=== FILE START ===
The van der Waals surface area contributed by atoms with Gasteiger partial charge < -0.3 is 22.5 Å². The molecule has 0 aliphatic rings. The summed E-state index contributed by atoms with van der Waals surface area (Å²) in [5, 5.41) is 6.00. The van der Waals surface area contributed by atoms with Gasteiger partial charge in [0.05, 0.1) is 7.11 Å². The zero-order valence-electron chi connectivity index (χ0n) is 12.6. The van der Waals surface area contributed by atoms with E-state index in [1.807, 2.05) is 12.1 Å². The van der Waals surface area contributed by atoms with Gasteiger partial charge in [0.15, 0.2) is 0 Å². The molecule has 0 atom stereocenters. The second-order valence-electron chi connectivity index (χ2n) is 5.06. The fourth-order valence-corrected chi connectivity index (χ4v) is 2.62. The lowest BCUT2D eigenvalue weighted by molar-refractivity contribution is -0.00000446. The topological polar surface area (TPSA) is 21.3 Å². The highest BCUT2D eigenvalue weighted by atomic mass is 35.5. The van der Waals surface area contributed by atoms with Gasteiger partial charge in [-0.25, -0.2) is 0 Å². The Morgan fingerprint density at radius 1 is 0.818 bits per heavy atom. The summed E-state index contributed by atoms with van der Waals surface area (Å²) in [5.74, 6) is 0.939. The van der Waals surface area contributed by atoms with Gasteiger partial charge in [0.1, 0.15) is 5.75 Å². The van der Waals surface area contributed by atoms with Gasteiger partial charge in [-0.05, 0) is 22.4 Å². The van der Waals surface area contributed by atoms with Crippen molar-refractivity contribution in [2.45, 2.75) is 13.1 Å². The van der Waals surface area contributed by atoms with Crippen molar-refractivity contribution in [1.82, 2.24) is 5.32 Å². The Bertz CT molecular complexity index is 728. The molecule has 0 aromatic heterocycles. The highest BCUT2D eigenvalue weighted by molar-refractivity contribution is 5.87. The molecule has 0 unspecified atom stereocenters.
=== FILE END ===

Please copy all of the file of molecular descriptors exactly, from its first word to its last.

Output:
The van der Waals surface area contributed by atoms with Gasteiger partial charge < -0.3 is 22.5 Å². The molecule has 0 aliphatic rings. The summed E-state index contributed by atoms with van der Waals surface area (Å²) in [5, 5.41) is 6.00. The van der Waals surface area contributed by atoms with Gasteiger partial charge in [0.05, 0.1) is 7.11 Å². The zero-order valence-electron chi connectivity index (χ0n) is 12.6. The van der Waals surface area contributed by atoms with E-state index in [1.807, 2.05) is 12.1 Å². The van der Waals surface area contributed by atoms with Gasteiger partial charge in [0.15, 0.2) is 0 Å². The molecule has 0 atom stereocenters. The second-order valence-electron chi connectivity index (χ2n) is 5.06. The fourth-order valence-corrected chi connectivity index (χ4v) is 2.62. The lowest BCUT2D eigenvalue weighted by molar-refractivity contribution is -0.00000446. The topological polar surface area (TPSA) is 21.3 Å². The highest BCUT2D eigenvalue weighted by atomic mass is 35.5. The van der Waals surface area contributed by atoms with Gasteiger partial charge in [-0.25, -0.2) is 0 Å². The Morgan fingerprint density at radius 1 is 0.818 bits per heavy atom. The summed E-state index contributed by atoms with van der Waals surface area (Å²) in [5.74, 6) is 0.939. The van der Waals surface area contributed by atoms with Gasteiger partial charge in [0.1, 0.15) is 5.75 Å². The van der Waals surface area contributed by atoms with Gasteiger partial charge in [-0.05, 0) is 22.4 Å². The van der Waals surface area contributed by atoms with Crippen molar-refractivity contribution in [2.45, 2.75) is 13.1 Å². The van der Waals surface area contributed by atoms with Crippen molar-refractivity contribution in [1.82, 2.24) is 5.32 Å². The Bertz CT molecular complexity index is 728. The molecule has 0 aromatic heterocycles. The highest BCUT2D eigenvalue weighted by molar-refractivity contribution is 5.87. The molecule has 0 unspecified atom stereocenters.